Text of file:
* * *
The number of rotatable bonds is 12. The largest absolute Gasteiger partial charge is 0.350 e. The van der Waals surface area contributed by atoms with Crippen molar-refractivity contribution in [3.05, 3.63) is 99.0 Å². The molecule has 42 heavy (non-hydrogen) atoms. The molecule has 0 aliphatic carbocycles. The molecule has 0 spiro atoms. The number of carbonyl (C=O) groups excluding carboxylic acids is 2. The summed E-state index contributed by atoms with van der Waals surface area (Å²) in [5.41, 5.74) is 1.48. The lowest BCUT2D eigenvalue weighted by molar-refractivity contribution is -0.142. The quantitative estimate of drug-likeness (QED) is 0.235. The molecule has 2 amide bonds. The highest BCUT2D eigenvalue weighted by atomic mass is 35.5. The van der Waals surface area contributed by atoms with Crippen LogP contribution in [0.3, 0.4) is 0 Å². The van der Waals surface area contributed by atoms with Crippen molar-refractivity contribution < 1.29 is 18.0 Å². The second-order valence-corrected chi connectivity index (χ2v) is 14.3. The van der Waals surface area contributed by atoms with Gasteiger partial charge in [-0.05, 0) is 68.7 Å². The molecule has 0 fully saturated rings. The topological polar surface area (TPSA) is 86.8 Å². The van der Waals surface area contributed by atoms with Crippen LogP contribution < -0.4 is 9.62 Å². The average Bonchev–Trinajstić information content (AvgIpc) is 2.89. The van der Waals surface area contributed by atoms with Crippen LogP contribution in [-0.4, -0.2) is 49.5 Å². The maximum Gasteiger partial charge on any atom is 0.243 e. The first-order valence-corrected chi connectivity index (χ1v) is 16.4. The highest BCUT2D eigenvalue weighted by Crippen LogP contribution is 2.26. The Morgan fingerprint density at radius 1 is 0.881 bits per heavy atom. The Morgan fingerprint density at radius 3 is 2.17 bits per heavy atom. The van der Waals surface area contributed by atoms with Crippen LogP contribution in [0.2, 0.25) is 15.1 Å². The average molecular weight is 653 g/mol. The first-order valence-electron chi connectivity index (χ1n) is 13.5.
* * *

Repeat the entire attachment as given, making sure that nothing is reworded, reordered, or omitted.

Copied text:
The number of rotatable bonds is 12. The largest absolute Gasteiger partial charge is 0.350 e. The van der Waals surface area contributed by atoms with Crippen molar-refractivity contribution in [3.05, 3.63) is 99.0 Å². The molecule has 42 heavy (non-hydrogen) atoms. The molecule has 0 aliphatic carbocycles. The molecule has 0 spiro atoms. The number of carbonyl (C=O) groups excluding carboxylic acids is 2. The summed E-state index contributed by atoms with van der Waals surface area (Å²) in [5.41, 5.74) is 1.48. The lowest BCUT2D eigenvalue weighted by molar-refractivity contribution is -0.142. The quantitative estimate of drug-likeness (QED) is 0.235. The molecule has 2 amide bonds. The highest BCUT2D eigenvalue weighted by atomic mass is 35.5. The van der Waals surface area contributed by atoms with Crippen LogP contribution in [0.3, 0.4) is 0 Å². The van der Waals surface area contributed by atoms with Crippen molar-refractivity contribution < 1.29 is 18.0 Å². The second-order valence-corrected chi connectivity index (χ2v) is 14.3. The van der Waals surface area contributed by atoms with Gasteiger partial charge in [-0.05, 0) is 68.7 Å². The molecule has 0 fully saturated rings. The topological polar surface area (TPSA) is 86.8 Å². The van der Waals surface area contributed by atoms with Crippen LogP contribution < -0.4 is 9.62 Å². The average Bonchev–Trinajstić information content (AvgIpc) is 2.89. The van der Waals surface area contributed by atoms with Crippen LogP contribution in [-0.4, -0.2) is 49.5 Å². The maximum Gasteiger partial charge on any atom is 0.243 e. The first-order valence-corrected chi connectivity index (χ1v) is 16.4. The highest BCUT2D eigenvalue weighted by Crippen LogP contribution is 2.26. The Morgan fingerprint density at radius 1 is 0.881 bits per heavy atom. The Morgan fingerprint density at radius 3 is 2.17 bits per heavy atom. The van der Waals surface area contributed by atoms with Crippen LogP contribution in [0.2, 0.25) is 15.1 Å². The average molecular weight is 653 g/mol. The first-order valence-electron chi connectivity index (χ1n) is 13.5.